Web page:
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Understanding engagement metrics in Universal Analytics

November 29, 2022
📓 Article

Previously, we explained basic traffic metrics in Google Analytics: what they mean for marketers, and how they can be used to improve organic search performance.

In this post we’ll take the same approach to engagement metrics. 

Note: the metrics discussed here are for GA3. We’ll be posting a similar guide on GA4 metrics soon.

Why do engagement metrics matter?

Engagement metrics show you what people are doing on a page once they arrive, and the choices they make next.
By collecting data on how people interact with a page, you can also make some informed conclusion about what they think of your page: 

  • Does the page satisfy their search intent?
  • Does it compel the reader to explore the rest of your site?

Engagement metrics you can start tracking today

If you’re just getting started with Google Analytics, and looking to optimize your website as soon as possible, we recommend focusing on these two metrics:

  • Exit rate
  • Bounce rate

Why we recommend these traffic metrics 

We recommend these metrics to marketers because they are…

  • Accessible. You can find these numbers in Google Analytics even if you’re not an expert.
  • Actionable. The data points you toward clear analysis and ways to improve.
  • Commonly accepted. These are categories that senior business folks can comprehend, appreciate, and work with.

Of course, there are plenty of other engagement data categories: page value, average time on page, the list goes on… And we do track those for our clients.

But if you’re doing this all on your own, you don’t have all day to spend pulling data. So we think that these three metrics can get you on that path to what’s most important: classifying and improving all of the content on your site.

What is Exit rate?

Google registers an “exit” whenever the page was the last page in a session. That is: it’s the last page on which Google noticed any activity from a user. So it infers that the person ‘exited’ – they either clicked over to an entirely different site or closed their web browser altogether.

Exit rate is calculated by [number of exits] divided by [number of pageviews].

What this metric means for marketers

A high exit rate indicates that visitors often don’t know what to do next – or don’t want to take the next actions you’ve suggested.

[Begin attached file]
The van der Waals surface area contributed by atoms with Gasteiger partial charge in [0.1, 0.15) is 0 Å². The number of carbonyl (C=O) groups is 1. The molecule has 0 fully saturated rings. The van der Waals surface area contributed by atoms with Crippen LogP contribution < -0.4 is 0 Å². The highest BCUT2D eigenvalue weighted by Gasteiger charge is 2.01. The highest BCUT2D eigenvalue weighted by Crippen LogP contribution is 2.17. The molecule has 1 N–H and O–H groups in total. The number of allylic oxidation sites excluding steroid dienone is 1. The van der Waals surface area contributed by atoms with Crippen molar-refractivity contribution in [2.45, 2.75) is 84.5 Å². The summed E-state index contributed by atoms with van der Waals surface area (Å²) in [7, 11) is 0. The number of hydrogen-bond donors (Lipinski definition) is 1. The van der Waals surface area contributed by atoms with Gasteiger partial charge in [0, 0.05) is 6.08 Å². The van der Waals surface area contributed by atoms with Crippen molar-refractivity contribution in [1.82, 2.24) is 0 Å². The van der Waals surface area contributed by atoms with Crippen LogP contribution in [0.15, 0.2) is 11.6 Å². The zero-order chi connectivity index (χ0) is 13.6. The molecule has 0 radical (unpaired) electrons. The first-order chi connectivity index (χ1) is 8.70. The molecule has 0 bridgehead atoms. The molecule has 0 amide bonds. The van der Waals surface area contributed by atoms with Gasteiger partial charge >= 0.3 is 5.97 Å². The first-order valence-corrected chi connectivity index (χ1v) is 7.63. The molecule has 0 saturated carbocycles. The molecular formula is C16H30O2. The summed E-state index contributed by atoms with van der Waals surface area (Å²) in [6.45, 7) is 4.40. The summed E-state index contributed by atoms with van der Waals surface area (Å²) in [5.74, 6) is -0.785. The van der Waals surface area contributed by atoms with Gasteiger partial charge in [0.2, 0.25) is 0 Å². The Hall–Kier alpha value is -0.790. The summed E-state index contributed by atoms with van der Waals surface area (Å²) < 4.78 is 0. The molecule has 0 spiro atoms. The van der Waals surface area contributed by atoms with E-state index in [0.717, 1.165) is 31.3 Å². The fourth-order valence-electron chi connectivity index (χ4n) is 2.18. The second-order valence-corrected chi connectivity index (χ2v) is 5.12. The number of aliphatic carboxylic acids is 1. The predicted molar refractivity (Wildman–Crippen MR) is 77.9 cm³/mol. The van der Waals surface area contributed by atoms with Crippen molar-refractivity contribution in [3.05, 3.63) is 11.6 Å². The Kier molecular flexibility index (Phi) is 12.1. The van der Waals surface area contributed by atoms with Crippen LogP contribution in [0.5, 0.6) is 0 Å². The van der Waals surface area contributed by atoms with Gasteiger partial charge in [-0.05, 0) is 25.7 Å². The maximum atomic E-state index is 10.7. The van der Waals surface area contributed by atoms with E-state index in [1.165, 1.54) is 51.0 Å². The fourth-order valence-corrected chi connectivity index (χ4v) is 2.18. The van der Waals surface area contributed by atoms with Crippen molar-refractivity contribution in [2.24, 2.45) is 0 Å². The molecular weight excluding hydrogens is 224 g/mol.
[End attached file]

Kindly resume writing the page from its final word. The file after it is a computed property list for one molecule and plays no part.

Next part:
This often because the internal linking on the page needs work. Or your calls to action are not as clear and compelling as they could be.

However, some pages will always have a high exit rate. A purchase confirmation page, for example, is a natural place to have a high exit rate because it’s the end of a conversion. So context is important here. (But you could also try to get the visitor to do more after their purchase.)

Example

A visitor clicks around from the “About” page to the “Product” page and then they don’t look at any more pages during this session.

The exit will be attributed to that “Product” page. This might mean that you need to add links directing readers to the “Demo” or “Purchase” pages.

Bounce rate

Google registers a “bounce” any time that a page is the first and last that someone visits on your site.

In other words: these visitors clicked on to this page from Google and then left your site altogether, “bouncing” back to whichever page brought them to your site.

What this metric means for marketers

A higher number indicates that this page wasn’t what a visitor was looking for. Potential reasons:

  • Content didn’t match the visitor’s search intent
  • Writing wasn’t great
  • UX was frustrating or confusing

Alternatively, a visitor might ‘bounce’ because the page didn’t direct them toward other pages on your site. There were no internal links or calls to action (which can also increase the exit rate). 

Example

The title of your blog post is “How to change privacy settings on your web browser.” But the content itself is more of a general, “best practices” page. 

A visitor clicks on your page looking for clear directions on how to change their settings. They don’t get it on this page, and don’t see any links to pages on your site that satisfy their need. (The vast majority of those visitors won’t even look for links – they’ll just click back to Google.) 

So they “bounce” back to their Google search and try other links on the search results page.

Bounce rate vs. Exit rate

A ‘bounced’ page is the first page they clicked on your site. Usually, this means they clicked to it from Google search results. 

An “exit,” however, is counted regardless of the previous page. A visitor might have previously been on Google or on a page within your site. 

In other words: a “bounce” is always an “exit”. But an “exit” is not always a “bounce.”

The challenge with tracking engagement metrics

Tracking this stuff can be frustrating. Here are some specific issues to keep in mind. 

The Google Analytics interface

If you’ve ever logged in to Google Analytics, you know that the interface can be overwhelming. Bewildering. Terrifying.

If you’re trying to really understand it, be patient with yourself. It’s going to take some time. You could also lean on the help of experts, or apps that simplify the interface.

(Yes, we have both to offer: the expert help, and the app.)

Updating

Google and other search engines are constantly updating new algorithms (the recent being GA4), as the new metrics being introduced can impact your ranking without even realizing. 

That’s why you need to constantly update your site and ensure your page is indexed.

Analysis

As analysis is an important part to improve the performance of your site. Knowing how the data affects your site’s ranking is necessary.